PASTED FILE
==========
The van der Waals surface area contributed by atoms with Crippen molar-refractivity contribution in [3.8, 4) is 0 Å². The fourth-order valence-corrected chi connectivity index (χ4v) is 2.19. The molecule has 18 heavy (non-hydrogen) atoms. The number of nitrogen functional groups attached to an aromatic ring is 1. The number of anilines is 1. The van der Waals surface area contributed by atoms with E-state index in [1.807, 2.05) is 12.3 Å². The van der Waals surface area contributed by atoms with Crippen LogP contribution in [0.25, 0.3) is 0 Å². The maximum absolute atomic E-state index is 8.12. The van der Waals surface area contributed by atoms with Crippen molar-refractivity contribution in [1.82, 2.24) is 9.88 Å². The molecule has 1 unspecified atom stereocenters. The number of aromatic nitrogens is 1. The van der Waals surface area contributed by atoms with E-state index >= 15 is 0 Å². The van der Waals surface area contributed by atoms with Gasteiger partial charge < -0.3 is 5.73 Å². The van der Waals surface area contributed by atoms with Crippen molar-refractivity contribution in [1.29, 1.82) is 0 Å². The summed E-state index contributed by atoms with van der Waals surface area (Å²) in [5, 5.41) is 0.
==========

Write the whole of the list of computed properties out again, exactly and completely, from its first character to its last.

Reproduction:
The van der Waals surface area contributed by atoms with Crippen molar-refractivity contribution in [3.8, 4) is 0 Å². The fourth-order valence-corrected chi connectivity index (χ4v) is 2.19. The molecule has 18 heavy (non-hydrogen) atoms. The number of nitrogen functional groups attached to an aromatic ring is 1. The number of anilines is 1. The van der Waals surface area contributed by atoms with E-state index in [1.807, 2.05) is 12.3 Å². The van der Waals surface area contributed by atoms with Crippen LogP contribution in [0.25, 0.3) is 0 Å². The maximum absolute atomic E-state index is 8.12. The van der Waals surface area contributed by atoms with Crippen molar-refractivity contribution in [1.82, 2.24) is 9.88 Å². The molecule has 1 unspecified atom stereocenters. The number of aromatic nitrogens is 1. The van der Waals surface area contributed by atoms with E-state index >= 15 is 0 Å². The van der Waals surface area contributed by atoms with Gasteiger partial charge < -0.3 is 5.73 Å². The van der Waals surface area contributed by atoms with Crippen molar-refractivity contribution in [1.29, 1.82) is 0 Å². The summed E-state index contributed by atoms with van der Waals surface area (Å²) in [5, 5.41) is 0.